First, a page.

HS 11359 imposes harsh punishments for sale of marijuana.  Someone charged with marijuana sales could get up to 7 years in prison (if sold to a minor under 15), but many people charged with marijuana possession for sale do not end up doing any prison time, instead serving county jail or probation sentences.  You do have defenses in drug sales cases, including entrapment, Fourth or Fifth Amendment violations, medical marijuana, lack of intent to sell, officer mistakes, and more.  In some cases, it may be possible to negotiate down to a lesser charge, like possession of marijuana concentrate, which can later be reduced to a misdemeanor, helping to avoid a permanent felony conviction.

HS 11379.6 provides the harshest punishments of all for California drug crimes and may apply to anything from pressing kief into hash up to operating a sophisticated meth lab.  These charges are clearly very serious, but you may have defenses that can help you avoid prison and may be able to prevail on a motion to get the evidence thrown out.

Growing marijuana, even for personal use, is a felony pursuant to HS 11358.  If cultivation is for personal use, it may be eligible for Deferred Entry of Judgment (a delayed dismissal of your case).  Marijuana cultivation cases often involve Fourth Amendment search and seizure issues or medical marijuana defense issues.

Due to the relative ease of proving drug crimes, defending a drug possession or possession for sales case frequently leans heavily on what is called a motion to suppress evidence.  Pursuant to Penal Code 1538.5, a defendant may move to suppress illegally obtained evidence.  If the police violated a defendant's Fourth or Fifth Amendment rights to obtain evidence, it can be thrown out in court, leaving the government to prove their allegations without any evidence.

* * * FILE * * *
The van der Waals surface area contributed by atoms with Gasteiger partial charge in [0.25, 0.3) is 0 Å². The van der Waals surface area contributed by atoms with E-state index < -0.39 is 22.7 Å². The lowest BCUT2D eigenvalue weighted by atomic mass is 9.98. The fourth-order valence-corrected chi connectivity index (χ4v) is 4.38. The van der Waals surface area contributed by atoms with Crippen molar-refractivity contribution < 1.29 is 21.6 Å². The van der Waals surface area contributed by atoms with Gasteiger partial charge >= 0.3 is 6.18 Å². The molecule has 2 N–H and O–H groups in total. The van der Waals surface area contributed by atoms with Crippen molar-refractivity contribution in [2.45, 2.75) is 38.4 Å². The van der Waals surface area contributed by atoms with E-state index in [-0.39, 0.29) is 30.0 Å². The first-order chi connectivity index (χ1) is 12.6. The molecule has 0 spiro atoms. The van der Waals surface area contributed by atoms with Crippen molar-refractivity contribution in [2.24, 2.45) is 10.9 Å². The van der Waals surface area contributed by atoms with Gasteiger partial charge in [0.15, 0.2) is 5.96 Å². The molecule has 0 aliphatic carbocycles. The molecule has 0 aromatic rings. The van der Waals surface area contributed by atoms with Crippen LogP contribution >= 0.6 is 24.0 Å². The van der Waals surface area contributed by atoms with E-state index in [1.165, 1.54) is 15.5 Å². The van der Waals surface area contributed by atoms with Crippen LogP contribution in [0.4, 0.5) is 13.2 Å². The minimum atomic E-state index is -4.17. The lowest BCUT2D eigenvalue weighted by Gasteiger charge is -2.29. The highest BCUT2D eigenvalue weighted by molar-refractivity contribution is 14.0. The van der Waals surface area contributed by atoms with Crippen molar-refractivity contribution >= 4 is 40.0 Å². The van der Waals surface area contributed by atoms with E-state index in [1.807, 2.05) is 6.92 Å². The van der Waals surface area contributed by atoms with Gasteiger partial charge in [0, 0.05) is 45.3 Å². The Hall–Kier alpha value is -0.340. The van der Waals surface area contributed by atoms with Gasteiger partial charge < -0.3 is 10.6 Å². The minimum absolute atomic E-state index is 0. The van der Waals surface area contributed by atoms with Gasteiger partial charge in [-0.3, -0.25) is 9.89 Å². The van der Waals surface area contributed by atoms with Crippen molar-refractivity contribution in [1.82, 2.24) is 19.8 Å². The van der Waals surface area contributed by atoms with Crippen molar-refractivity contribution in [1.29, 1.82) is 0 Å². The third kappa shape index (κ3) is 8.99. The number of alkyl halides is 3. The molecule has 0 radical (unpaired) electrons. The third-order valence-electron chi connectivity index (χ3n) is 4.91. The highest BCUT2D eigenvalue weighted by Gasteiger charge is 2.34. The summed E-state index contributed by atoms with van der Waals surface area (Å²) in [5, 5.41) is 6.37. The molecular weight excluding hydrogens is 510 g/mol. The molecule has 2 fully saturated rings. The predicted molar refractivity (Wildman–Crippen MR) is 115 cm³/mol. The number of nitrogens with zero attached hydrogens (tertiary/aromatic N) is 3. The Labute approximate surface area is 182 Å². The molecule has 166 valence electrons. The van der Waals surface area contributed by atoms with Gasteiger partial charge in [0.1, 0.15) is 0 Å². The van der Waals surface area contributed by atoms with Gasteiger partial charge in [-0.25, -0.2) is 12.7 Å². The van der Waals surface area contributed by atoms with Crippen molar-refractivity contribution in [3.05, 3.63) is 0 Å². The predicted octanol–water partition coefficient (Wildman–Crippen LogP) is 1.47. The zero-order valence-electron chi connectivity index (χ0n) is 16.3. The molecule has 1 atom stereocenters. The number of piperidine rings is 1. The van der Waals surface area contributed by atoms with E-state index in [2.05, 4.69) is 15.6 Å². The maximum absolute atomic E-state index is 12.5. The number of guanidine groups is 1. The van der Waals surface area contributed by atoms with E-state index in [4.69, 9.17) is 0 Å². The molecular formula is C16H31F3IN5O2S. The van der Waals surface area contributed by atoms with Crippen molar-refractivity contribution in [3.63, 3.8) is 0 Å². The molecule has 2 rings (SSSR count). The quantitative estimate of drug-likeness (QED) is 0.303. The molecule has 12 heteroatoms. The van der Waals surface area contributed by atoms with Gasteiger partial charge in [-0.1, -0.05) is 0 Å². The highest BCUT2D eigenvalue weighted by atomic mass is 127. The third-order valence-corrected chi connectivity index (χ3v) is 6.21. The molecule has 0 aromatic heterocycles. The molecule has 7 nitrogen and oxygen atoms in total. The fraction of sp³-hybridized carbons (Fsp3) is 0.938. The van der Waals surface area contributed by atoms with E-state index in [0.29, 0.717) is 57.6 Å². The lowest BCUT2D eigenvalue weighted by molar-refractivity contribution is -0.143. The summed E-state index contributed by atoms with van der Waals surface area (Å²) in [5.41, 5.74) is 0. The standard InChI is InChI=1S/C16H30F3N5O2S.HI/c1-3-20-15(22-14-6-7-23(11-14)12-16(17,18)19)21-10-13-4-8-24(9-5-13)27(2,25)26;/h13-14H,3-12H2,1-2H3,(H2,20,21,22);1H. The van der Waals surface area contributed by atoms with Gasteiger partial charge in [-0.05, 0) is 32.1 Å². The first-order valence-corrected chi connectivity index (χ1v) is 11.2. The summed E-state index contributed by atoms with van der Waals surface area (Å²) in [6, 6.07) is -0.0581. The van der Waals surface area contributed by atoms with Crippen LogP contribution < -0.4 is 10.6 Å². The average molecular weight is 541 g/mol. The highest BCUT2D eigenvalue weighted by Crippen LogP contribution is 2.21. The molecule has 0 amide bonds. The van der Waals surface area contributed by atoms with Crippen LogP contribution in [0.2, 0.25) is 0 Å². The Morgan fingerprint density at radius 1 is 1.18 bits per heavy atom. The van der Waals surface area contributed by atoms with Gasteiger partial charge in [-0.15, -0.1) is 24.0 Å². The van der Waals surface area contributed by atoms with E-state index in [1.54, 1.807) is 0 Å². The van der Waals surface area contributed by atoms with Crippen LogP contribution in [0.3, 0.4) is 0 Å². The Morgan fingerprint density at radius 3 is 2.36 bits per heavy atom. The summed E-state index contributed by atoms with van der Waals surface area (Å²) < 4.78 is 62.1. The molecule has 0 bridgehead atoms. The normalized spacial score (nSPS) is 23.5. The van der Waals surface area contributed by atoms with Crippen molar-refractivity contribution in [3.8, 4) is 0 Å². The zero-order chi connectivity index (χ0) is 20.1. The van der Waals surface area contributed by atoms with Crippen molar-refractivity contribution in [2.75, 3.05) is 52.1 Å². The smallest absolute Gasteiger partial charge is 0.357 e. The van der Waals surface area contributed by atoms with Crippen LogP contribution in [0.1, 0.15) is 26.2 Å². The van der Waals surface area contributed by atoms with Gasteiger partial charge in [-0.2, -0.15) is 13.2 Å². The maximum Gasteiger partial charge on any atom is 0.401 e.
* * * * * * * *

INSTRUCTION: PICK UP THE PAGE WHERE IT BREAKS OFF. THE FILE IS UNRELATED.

California offers a few programs to let drug users charged with drug crimes avoid jail time in favor of drug treatment.  The most common of these programs are PC 1000 (Deferred Entry of Judgement, or "DEJ") and Prop 36.  PC 1000 is available only to first time drug offenders who have not previously taken advantage of a drug diversion program.  In addition to avoiding jail time, defendants who are eligible for PC 1000, will avoid a criminal conviction.  Prop 36 is available to more people and helps those charged with simple drug offenses to avoid custody, and instead do outpatient drug treatment.  Prop 36 does not, however, help defendants avoid a criminal conviction.  Informal diversion may also be an option, which could help a defendant avoid a conviction and may have better terms and consequences than even PC 1000.  Although drug sales, cultivation and manufacture offenses are not eligible for diversion, it may be possible to negotiate for different, eligible, charges and a dismissal of the original, ineligible, sales charges.

Most drug possession cases, except possession for sale or transportation for sale, are eligible to be a misdemeanor per Prop 47.  The reductions do not apply, however, to defendants with prior convictions requiring PC 290 Registration (Sex Offenders) or serious and violent felony convictions enumerated in PC 667(e)(2)(C)(iv) (homicide, sexually violent offenses, solicitation to commit murder, possessing a weapon of mass destruction and other extremely serious crimes.  Most people, even with strike priors are Prop 47 eligible.  Only the most serious prior convictions will disqualify a defendant from the misdemeanor reductions pursuant to Prop 47.

If you or a loved one is facing drug charges in San Diego, you need a skilled, knowledgeable and experienced San Diego Criminal Defense Attorney on your side.  You want a lawyer who has a strong grasp of constitutional rights and the strong cross-examination and argument skills necessary to get the evidence against you thrown out, explain a misunderstanding and/or negotiate to get you the best possible plea deal.  It may be necessary to assert your innocence at a preliminary hearing or even trial, and you want an attorney who can persuasively assert your position and knows what will and will not work to get you the best possible outcome in your case.  Being arrested and facing criminal charges is scary and stressful, but we can help.  Call the Law Offices of Nicholas Loncar now for a free consultation with a San Diego Criminal Defense Lawyer.  888-200-9454.

Nicholas M. Loncar, Esq.
San Diego Criminal Defense Attorney
San Diego DUI Lawyer
Toll Free: 888-200-9454
By Nicholas Loncar